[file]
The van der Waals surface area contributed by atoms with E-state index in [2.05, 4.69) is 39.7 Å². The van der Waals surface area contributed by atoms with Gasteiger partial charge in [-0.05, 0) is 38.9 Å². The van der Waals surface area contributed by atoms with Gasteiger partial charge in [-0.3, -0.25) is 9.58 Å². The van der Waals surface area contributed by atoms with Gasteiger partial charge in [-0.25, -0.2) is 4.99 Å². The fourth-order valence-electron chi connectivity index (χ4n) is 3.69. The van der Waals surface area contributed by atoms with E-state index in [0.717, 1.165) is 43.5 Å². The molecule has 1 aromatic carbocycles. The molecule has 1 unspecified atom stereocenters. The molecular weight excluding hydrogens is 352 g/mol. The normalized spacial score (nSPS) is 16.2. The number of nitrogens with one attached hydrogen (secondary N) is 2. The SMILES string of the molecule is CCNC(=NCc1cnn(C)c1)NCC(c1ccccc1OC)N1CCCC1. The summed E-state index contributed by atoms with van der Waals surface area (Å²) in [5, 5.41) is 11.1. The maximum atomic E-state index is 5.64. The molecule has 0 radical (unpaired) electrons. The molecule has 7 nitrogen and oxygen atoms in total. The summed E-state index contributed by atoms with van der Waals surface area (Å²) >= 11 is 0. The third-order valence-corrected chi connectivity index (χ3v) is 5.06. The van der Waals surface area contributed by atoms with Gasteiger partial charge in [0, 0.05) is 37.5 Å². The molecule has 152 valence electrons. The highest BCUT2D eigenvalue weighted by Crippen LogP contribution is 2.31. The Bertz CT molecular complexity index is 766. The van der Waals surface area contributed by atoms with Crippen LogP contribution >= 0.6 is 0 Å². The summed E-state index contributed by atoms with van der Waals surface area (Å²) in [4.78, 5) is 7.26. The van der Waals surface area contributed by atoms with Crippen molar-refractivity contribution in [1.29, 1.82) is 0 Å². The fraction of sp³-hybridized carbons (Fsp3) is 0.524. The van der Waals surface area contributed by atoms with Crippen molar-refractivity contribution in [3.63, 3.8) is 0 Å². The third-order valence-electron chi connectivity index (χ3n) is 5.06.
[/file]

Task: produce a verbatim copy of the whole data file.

The van der Waals surface area contributed by atoms with E-state index in [2.05, 4.69) is 39.7 Å². The van der Waals surface area contributed by atoms with Gasteiger partial charge in [-0.05, 0) is 38.9 Å². The van der Waals surface area contributed by atoms with Gasteiger partial charge in [-0.3, -0.25) is 9.58 Å². The van der Waals surface area contributed by atoms with Gasteiger partial charge in [-0.25, -0.2) is 4.99 Å². The fourth-order valence-electron chi connectivity index (χ4n) is 3.69. The van der Waals surface area contributed by atoms with E-state index in [0.717, 1.165) is 43.5 Å². The molecule has 1 aromatic carbocycles. The molecule has 1 unspecified atom stereocenters. The molecular weight excluding hydrogens is 352 g/mol. The normalized spacial score (nSPS) is 16.2. The number of nitrogens with one attached hydrogen (secondary N) is 2. The SMILES string of the molecule is CCNC(=NCc1cnn(C)c1)NCC(c1ccccc1OC)N1CCCC1. The summed E-state index contributed by atoms with van der Waals surface area (Å²) in [5, 5.41) is 11.1. The maximum atomic E-state index is 5.64. The molecule has 0 radical (unpaired) electrons. The molecule has 7 nitrogen and oxygen atoms in total. The summed E-state index contributed by atoms with van der Waals surface area (Å²) >= 11 is 0. The third-order valence-corrected chi connectivity index (χ3v) is 5.06. The van der Waals surface area contributed by atoms with Gasteiger partial charge in [0, 0.05) is 37.5 Å². The molecule has 152 valence electrons. The highest BCUT2D eigenvalue weighted by Crippen LogP contribution is 2.31. The Bertz CT molecular complexity index is 766. The van der Waals surface area contributed by atoms with Crippen LogP contribution >= 0.6 is 0 Å². The summed E-state index contributed by atoms with van der Waals surface area (Å²) in [4.78, 5) is 7.26. The van der Waals surface area contributed by atoms with Crippen molar-refractivity contribution in [1.29, 1.82) is 0 Å². The fraction of sp³-hybridized carbons (Fsp3) is 0.524. The van der Waals surface area contributed by atoms with Crippen molar-refractivity contribution in [3.63, 3.8) is 0 Å². The third-order valence-electron chi connectivity index (χ3n) is 5.06.